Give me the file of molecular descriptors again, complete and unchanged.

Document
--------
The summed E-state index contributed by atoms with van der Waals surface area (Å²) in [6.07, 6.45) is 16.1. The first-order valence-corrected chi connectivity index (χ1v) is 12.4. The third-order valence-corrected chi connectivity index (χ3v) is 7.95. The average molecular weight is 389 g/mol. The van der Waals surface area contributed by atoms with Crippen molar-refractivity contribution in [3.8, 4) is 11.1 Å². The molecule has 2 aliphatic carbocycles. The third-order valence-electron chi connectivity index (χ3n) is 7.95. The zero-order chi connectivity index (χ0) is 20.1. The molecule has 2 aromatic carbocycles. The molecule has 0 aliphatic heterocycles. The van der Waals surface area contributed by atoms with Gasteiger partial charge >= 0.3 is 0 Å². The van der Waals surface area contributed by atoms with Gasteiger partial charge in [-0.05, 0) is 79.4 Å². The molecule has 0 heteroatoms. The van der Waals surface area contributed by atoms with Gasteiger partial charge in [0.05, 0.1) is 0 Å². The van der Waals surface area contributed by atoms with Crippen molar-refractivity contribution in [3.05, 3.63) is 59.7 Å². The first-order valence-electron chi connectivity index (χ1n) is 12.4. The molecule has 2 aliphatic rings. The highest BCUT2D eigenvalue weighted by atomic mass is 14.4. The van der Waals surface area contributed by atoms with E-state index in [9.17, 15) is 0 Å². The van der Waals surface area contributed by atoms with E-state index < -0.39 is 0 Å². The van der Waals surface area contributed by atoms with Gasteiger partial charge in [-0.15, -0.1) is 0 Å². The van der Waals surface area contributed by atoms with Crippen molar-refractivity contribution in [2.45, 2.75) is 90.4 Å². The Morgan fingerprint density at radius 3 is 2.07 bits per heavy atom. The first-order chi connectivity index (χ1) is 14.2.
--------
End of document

The summed E-state index contributed by atoms with van der Waals surface area (Å²) in [6.07, 6.45) is 16.1. The first-order valence-corrected chi connectivity index (χ1v) is 12.4. The third-order valence-corrected chi connectivity index (χ3v) is 7.95. The average molecular weight is 389 g/mol. The van der Waals surface area contributed by atoms with Crippen molar-refractivity contribution in [3.8, 4) is 11.1 Å². The molecule has 2 aliphatic carbocycles. The third-order valence-electron chi connectivity index (χ3n) is 7.95. The zero-order chi connectivity index (χ0) is 20.1. The molecule has 2 aromatic carbocycles. The molecule has 0 aliphatic heterocycles. The van der Waals surface area contributed by atoms with Gasteiger partial charge >= 0.3 is 0 Å². The van der Waals surface area contributed by atoms with Gasteiger partial charge in [-0.05, 0) is 79.4 Å². The molecule has 0 heteroatoms. The van der Waals surface area contributed by atoms with Gasteiger partial charge in [0.05, 0.1) is 0 Å². The van der Waals surface area contributed by atoms with Crippen molar-refractivity contribution in [3.05, 3.63) is 59.7 Å². The first-order valence-electron chi connectivity index (χ1n) is 12.4. The molecule has 2 aliphatic rings. The highest BCUT2D eigenvalue weighted by atomic mass is 14.4. The van der Waals surface area contributed by atoms with E-state index in [9.17, 15) is 0 Å². The van der Waals surface area contributed by atoms with E-state index < -0.39 is 0 Å². The van der Waals surface area contributed by atoms with Gasteiger partial charge in [-0.15, -0.1) is 0 Å². The van der Waals surface area contributed by atoms with Crippen molar-refractivity contribution in [2.45, 2.75) is 90.4 Å². The Morgan fingerprint density at radius 3 is 2.07 bits per heavy atom. The first-order chi connectivity index (χ1) is 14.2.